Peter Brant seems to have an odd sense of timing. Just as he launches on the most public display of his well-known art collection by opening The Brant Foundation Art Study Center in Greenwich, CT, his domestic life devolves into a tabloid divorce war with his famous model wife camped out in the maid’s quarters. Lindsay Pollack offers a miniature profile of the man as collector on Bloomberg:
“I am very proud we could put this all together,” said Brant, whose varied titles include publisher, paper manufacturer, real-estate developer and polo champion. “I think open-minded people who are interested in art will really like this.”
Brant, who at 62 still has thick black hair and bushy eyebrows, certainly isn’t cowed by his stuffy Greenwich neighbors. Last month he installed a 20-foot-tall bronze sculpture by Paul McCarthy showing Santa Claus holding a giant sex toy on the center’s front lawn. And Brant looked perfectly at ease standing in front of “Nice ‘n Easy,” a seductive John Currin painting featuring two lithe blond nudes that he bought for $5.5 million last year at Sotheby’s in New York. [ . . . ]
Brant began collecting art at the age of 19, and soon befriended Warhol, dealer Leo Castelli and other insiders in Manhattan’s downtown art scene. He now devotes as much time to his art interests as he does to his paper business, which has been hurt by troubles in the newspaper industry. “The newsprint business sucks recently,” Brant said.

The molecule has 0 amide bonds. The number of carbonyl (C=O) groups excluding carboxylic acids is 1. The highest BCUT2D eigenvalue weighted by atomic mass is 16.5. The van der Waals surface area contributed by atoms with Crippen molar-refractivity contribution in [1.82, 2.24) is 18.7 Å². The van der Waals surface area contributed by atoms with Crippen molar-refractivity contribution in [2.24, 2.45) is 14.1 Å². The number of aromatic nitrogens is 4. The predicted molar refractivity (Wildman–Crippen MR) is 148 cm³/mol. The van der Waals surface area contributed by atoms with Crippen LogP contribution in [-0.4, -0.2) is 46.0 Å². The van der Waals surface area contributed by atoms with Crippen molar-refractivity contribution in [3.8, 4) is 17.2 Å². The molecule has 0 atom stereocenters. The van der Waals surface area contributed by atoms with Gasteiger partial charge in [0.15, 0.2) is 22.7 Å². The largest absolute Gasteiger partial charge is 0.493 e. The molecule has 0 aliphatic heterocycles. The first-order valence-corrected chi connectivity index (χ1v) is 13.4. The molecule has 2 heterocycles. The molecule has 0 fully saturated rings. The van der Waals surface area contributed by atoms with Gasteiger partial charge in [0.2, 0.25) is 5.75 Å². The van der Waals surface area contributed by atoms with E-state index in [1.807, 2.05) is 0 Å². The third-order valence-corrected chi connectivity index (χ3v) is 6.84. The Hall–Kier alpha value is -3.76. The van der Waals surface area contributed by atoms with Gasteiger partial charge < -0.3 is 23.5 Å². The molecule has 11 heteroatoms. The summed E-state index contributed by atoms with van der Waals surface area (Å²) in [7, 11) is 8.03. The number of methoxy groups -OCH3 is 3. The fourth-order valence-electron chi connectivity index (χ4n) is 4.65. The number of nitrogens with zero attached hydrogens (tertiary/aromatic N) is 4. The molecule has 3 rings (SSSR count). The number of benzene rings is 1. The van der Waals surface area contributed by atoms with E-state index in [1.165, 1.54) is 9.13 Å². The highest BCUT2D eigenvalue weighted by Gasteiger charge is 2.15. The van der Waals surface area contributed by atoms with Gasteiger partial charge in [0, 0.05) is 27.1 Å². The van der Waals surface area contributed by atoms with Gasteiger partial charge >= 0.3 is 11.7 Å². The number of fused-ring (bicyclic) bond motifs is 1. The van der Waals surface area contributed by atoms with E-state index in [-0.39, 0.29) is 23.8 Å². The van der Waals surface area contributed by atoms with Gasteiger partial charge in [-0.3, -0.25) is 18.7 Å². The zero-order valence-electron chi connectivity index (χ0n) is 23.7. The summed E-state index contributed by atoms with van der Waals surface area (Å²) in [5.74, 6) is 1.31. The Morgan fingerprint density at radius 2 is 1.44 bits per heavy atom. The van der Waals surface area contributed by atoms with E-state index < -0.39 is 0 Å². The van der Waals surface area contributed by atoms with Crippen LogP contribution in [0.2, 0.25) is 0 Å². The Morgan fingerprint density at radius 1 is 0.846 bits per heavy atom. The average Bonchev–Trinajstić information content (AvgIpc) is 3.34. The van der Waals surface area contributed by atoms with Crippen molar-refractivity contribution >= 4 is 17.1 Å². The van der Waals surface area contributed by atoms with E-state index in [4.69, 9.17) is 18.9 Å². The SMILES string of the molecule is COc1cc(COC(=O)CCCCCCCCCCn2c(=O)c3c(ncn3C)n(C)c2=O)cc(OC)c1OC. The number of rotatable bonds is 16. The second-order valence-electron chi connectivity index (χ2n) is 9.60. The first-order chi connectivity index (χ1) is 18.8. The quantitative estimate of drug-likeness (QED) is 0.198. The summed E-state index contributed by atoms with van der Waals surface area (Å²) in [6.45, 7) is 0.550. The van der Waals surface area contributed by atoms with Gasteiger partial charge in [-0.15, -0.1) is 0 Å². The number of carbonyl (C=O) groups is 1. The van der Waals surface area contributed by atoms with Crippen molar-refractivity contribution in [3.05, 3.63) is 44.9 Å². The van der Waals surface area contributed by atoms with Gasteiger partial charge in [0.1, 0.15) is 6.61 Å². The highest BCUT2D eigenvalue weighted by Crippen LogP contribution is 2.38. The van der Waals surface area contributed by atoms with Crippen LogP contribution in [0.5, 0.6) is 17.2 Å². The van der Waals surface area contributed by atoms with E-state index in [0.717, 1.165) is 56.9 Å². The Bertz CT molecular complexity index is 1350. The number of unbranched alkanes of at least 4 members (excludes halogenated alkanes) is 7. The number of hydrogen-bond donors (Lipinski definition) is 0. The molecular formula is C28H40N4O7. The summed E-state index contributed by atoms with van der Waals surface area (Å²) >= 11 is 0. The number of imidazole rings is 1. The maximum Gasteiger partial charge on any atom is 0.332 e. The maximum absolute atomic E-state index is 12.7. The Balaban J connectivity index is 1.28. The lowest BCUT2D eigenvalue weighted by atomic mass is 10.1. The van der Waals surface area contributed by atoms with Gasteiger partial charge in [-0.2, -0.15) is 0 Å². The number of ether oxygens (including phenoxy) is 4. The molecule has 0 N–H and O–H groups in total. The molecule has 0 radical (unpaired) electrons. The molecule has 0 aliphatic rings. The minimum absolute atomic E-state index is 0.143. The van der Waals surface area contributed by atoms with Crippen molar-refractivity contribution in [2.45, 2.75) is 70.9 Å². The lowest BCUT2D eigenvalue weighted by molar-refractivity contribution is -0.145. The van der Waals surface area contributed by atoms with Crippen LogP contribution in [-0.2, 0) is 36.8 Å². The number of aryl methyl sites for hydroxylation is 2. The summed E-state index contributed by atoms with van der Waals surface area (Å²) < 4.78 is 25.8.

His art center, which opened on May 10, is housed in a converted 1902 stone barn on property adjacent to the Greenwich Polo Club, which Brant founded in 1981. Brant also helped develop Conyers Farm, a 1,500-acre parcel of Greenwich farmland that’s been divided into 10-acre estates. The center’s architect, Richard Gluckman, designed a series of naturally lighted galleries where Brant plans to mount exhibitions drawn from his 1,000-piece collection along with works borrowed from artists, museums and private collectors.
Brant personally curated the inaugural exhibition [ . . . ] an homage to the late Metropolitan Museum of Art curator Henry Geldzahler, who mounted an influential show in 1969 that enthralled Brant and transformed him into a “collecting crazy man,” he said. [ . . . ] The center is open to the public Tuesday through Saturday by appointment. So far, 800 requests for visits have been received, according to Allison Brant, Peter’s daughter and the center’s director and tour guide.
The current show runs through February 2010. The next exhibit, scheduled to open next spring, will showcase Swiss artist Urs Fischer.